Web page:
1247. Tyrosine kinase inhibitor-induced rapidly progressive vasculopathy after intracranial stent placement.

Authors: Ching-Jen Chen, MD; Brian Sorace, MD; Aria Shakeri, BA; Min Park, MD; Andrew Southerland, MD, MSc; Bradford Worrall, MD, MSc; Yashar Kalani, MD, PhD (Charlottesville, VA)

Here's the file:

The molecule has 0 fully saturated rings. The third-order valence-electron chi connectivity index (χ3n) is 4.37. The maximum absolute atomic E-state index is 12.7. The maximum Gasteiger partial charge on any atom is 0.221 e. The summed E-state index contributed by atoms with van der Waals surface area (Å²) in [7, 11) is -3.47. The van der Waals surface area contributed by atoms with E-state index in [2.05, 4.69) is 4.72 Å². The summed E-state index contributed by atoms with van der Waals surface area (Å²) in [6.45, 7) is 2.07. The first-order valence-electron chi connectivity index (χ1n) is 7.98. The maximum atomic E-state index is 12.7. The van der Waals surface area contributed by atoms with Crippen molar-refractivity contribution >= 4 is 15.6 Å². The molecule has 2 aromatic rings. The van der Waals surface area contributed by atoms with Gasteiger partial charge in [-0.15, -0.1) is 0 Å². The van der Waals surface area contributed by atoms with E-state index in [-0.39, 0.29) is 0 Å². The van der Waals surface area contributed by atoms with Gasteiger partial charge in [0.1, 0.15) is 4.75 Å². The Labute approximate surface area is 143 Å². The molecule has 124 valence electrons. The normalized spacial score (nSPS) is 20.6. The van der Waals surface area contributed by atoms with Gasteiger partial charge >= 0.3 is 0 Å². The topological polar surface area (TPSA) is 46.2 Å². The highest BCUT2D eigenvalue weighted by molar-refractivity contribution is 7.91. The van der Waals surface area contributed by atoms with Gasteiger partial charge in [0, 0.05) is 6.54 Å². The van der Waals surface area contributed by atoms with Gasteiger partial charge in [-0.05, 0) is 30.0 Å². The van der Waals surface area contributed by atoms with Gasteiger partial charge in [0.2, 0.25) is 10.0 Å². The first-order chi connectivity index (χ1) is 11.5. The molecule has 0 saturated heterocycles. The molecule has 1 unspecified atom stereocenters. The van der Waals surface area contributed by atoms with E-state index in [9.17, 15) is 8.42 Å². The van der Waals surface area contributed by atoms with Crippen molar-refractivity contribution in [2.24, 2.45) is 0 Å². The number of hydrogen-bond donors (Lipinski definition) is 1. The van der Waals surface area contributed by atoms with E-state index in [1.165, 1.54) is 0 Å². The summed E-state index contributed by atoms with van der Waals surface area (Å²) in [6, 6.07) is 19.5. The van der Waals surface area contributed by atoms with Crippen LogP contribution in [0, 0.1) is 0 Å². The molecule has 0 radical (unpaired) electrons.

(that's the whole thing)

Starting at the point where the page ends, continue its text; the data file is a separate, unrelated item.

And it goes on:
Tyrosine kinase inhibitor (TKI) therapy for chronic myeloid leukemia (CML) has been associated with progressive peripheral arterial disease, and more recently, rare cases of intracranial vascular stenosis have been reported. We report the fourth case of TKI treatment-associated intracranial vasculopathy and rapid progression of intracranial vascular stenosis following intracranial stent placement. This was a 49 year-old female who developed right-sided weakness, paresthesias, numbness, and speech difficulties 7 years following TKI treatment for CML. Cerebral catheter angiography demonstrated 90% stenosis of the left supraclinoid internal carotid artery (ICA), for which the patient underwent intracranial stent placement with no residual stenosis and improved distal blood flow. Approximately one month following the procedure, the patient returned with similar symptoms. Catheter angiography demonstrated 70% and 50% stenosis just distal and proximal to the stent construct respectively. Rapid disease progression and non-atherosclerotic vasculopathy may suggest against endovascular therapy.